Typically, they work separately and then critique each other's efforts. On a recent night at their Flyte Tyme Studios in Edina, Lewis worked with a staff drum programmer on a track for Latin pop star Enrique Iglesias while, in another studio, Jam dealt with guitar parts for a tune by soul balladeer Luther Vandross. No matter who does what, it's a true partnership. Jam and Lewis always share the credit -- and the profits.

    Yin and yang

    Fast friends since meeting at an Outward Bound program in junior high, James Harris III and Terry Lewis are as different as Kevin Garnett and Terrell Brandon of the producers' beloved Timberwolves. Jam is outgoing and tends to speak in endless paragraphs. Lewis is introverted and speaks in concise sentences. (Not surprisingly, he's the lyrics specialist.) Last weekend at a gala party at Flyte Tyme to preview Jackson's new album, Jam chatted up the British-accented bigshots from Virgin Records while Lewis hung with his daughter Ashley, 8, and homies like Next's R.L., who wanted advice about his forthcoming trip to Africa.

    Lewis, 43, who is twice-divorced with three children (ages 8 to 20), tends to be straight-faced and philosophical, doling out advice like a soft-spoken minister. Jam, 41, who is married with three children (ages 1 to 4), tends to be smiley and emotional, the bespectacled teddy bear who is everybody's big brother.

    In the studio, Lewis is likely to have an NBA game on the TV while he works. Jam often can be found plowing through trade publications or surfing the Internet to hear the latest hits from overseas or to read what fans are saying about Jackson.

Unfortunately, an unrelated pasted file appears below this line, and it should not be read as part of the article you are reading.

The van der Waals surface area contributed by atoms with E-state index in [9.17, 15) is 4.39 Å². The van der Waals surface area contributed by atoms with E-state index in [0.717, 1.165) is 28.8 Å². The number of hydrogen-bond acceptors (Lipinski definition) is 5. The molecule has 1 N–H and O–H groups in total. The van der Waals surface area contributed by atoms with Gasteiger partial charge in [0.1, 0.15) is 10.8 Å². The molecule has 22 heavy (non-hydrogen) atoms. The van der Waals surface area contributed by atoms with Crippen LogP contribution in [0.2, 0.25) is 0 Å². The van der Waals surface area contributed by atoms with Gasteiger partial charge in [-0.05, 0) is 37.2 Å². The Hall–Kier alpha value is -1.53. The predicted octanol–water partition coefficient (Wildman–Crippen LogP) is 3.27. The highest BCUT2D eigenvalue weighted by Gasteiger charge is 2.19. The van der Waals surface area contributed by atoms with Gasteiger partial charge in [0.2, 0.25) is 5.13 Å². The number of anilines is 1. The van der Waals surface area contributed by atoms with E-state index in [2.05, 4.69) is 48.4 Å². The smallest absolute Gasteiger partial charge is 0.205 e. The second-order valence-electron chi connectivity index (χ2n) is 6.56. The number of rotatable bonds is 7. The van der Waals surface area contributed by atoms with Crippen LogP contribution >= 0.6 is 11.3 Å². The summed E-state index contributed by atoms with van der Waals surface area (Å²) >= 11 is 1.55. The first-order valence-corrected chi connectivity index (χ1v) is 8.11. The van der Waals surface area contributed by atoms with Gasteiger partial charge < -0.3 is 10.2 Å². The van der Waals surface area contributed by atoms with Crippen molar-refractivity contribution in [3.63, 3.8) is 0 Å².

Both are practical enough to acknowledge that luck has been a major factor in their sterling stretch of hits. They try to create gold dust in the studio, they say, but it's up to the record labels -- and the public -- to turn it into magic. Even though Virgin Records reportedly shipped 2 million copies of Jackson's "All for You" to stores last week, Jam is not certain the album is going to be successful. "We did what we do," he said, "and then it's out of our hands."

    In 1998, they made their most ambitious -- and arguably their best -- album, the soundtrack to the Angela Bassett-Whoopi Goldberg romantic comedy, "How Stella Got Her Groove Back." Recorded in three countries with such stars as Stevie Wonder, Wyclef Jean, Big Pun, Shaggy and, of course, Jackson, the CD had blockbuster written all over it. It went gold (500,000 sold) but not platinum (1 million). Jam blames it on a management change at MCA Records; the label didn't have a committed marketing campaign for the project, he said.